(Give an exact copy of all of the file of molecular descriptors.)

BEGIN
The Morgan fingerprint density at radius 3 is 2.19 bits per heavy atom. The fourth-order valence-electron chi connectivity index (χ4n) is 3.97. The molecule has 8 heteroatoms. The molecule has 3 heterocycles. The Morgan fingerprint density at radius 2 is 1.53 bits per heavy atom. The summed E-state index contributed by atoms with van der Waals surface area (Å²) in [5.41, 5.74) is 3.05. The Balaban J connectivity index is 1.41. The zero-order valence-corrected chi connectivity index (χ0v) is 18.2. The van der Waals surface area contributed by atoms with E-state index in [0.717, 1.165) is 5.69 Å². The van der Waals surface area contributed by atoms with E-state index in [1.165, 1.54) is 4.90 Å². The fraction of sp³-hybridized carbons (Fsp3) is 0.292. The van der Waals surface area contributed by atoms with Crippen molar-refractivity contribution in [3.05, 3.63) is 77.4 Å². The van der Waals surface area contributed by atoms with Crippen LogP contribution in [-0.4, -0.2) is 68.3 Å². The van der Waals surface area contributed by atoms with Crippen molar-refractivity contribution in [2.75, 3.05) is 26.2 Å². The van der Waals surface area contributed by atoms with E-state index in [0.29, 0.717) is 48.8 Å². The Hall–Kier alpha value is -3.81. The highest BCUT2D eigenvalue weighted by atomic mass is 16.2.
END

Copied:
The Morgan fingerprint density at radius 3 is 2.19 bits per heavy atom. The fourth-order valence-electron chi connectivity index (χ4n) is 3.97. The molecule has 8 heteroatoms. The molecule has 3 heterocycles. The Morgan fingerprint density at radius 2 is 1.53 bits per heavy atom. The summed E-state index contributed by atoms with van der Waals surface area (Å²) in [5.41, 5.74) is 3.05. The Balaban J connectivity index is 1.41. The zero-order valence-corrected chi connectivity index (χ0v) is 18.2. The van der Waals surface area contributed by atoms with E-state index in [0.717, 1.165) is 5.69 Å². The van der Waals surface area contributed by atoms with E-state index in [1.165, 1.54) is 4.90 Å². The fraction of sp³-hybridized carbons (Fsp3) is 0.292. The van der Waals surface area contributed by atoms with Crippen molar-refractivity contribution in [3.05, 3.63) is 77.4 Å². The van der Waals surface area contributed by atoms with Crippen LogP contribution in [-0.4, -0.2) is 68.3 Å². The van der Waals surface area contributed by atoms with Crippen molar-refractivity contribution in [2.75, 3.05) is 26.2 Å². The van der Waals surface area contributed by atoms with E-state index in [0.29, 0.717) is 48.8 Å². The Hall–Kier alpha value is -3.81. The highest BCUT2D eigenvalue weighted by atomic mass is 16.2.